Treatment with Dalteparin is Associated with a Lower Risk of Bleeding Compared to Treatment with Unfractionated Heparin in Patients with Renal Insufficiency

Doyun Park, William Southern, Manuela Calvo, Margarita Kushnir, Clemencia Solorzano, Mark Sinnet, Henny H. Billett

Research output: Contribution to journalArticlepeer-review

15 Scopus citations


BACKGROUND: Low molecular weight heparins (LMWHs) have been cautiously used in patients with chronic kidney disease (CKD) due to fear of accumulation. Dalteparin, however, has shown minimal tendency to accumulate in patients with CKD and may be safe to use in this patient population. OBJECTIVE: We compared the incidence of clinically significant bleeding in patients with CKD receiving therapeutic doses of dalteparin to that of patients with CKD receiving therapeutic doses of UFH. DESIGN: This was a retrospective cohort study. SUBJECTS: Inpatients with CKD (GFR < 60 ml/min) who were treated with therapeutic dalteparin or UFH were included in the study MAIN MEASURES: Primary outcome was major bleeding within 10 days of anticoagulation, identified by ICD-9 code and confirmed by chart review. Demographic characteristics, laboratory values, comorbidities, prior bleeding history and inpatient medications were extracted for each admission from the electronic medical record. Logistic regression models were created to examine the association between choice of anticoagulant and bleeding rates, after adjustment for demographic and clinical characteristics. KEY RESULTS: Dalteparin-treated patients were significantly less likely to experience a major bleed than patients treated with UFH (1.14 % vs. 3.49 %, p < 0.001). The reduced likelihood of bleeding associated with dalteparin treatment remained significant after adjustment for patient characteristics (HR 0.39, 95 % CI: 0.21–0.70, p < 0.0001). A stratified analysis for subgroups with GFR< 30 mL/min and with GFR between 30 and 60 mL/min showed that dalteparin was still associated with lower odds of bleeding compared to treatment with unfractionated heparin, but the difference was nonsignificant for GFR< 30 (HR 0.35, 95 % CI: 0.11–1.15), even after adjustment (OR 0.37, 95 % CI: 0.11–1.22). CONCLUSION: In patients with CKD, treatment with therapeutic dose dalteparin was associated with lower rates of bleeding than treatment with unfractionated heparin. For patients with severe CKD (GFR< 30), dalteparin was shown to be at least as safe as unfractionated heparin.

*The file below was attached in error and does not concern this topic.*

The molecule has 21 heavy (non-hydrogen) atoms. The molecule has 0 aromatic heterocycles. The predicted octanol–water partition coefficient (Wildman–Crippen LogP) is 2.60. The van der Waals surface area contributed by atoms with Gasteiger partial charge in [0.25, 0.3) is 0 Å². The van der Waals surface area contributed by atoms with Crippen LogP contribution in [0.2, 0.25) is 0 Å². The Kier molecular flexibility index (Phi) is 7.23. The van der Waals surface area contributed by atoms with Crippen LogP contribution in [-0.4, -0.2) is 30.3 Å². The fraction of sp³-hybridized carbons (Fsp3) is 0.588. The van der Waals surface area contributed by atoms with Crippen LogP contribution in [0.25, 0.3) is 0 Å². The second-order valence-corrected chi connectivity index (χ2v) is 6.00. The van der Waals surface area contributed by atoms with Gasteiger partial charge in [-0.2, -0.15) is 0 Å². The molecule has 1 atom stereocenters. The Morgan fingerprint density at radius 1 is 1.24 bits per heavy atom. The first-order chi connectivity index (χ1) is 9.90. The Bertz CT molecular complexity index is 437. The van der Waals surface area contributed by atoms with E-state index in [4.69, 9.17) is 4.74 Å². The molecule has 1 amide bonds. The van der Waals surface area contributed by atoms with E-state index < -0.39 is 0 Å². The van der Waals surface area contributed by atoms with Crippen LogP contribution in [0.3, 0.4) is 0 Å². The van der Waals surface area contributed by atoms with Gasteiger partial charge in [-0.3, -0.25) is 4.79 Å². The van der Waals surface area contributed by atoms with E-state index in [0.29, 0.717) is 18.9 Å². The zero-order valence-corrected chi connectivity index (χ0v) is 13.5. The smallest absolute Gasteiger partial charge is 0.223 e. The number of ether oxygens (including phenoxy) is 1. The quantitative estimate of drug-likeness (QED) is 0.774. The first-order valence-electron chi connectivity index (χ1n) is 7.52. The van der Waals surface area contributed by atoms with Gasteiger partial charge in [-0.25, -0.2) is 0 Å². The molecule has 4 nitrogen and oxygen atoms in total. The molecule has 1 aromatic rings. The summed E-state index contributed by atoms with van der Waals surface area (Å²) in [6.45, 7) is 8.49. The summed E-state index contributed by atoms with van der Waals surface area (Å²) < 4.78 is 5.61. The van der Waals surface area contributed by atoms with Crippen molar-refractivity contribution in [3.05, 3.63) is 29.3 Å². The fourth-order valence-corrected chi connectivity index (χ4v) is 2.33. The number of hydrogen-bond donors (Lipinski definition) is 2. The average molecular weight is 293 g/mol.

Original languageEnglish (US)
Pages (from-to)182-187
Number of pages6
JournalJournal of general internal medicine
Issue number2
StatePublished - Feb 1 2016


  • bleed
  • dalteparin
  • heparin
  • renal insufficiency

ASJC Scopus subject areas

  • Internal Medicine


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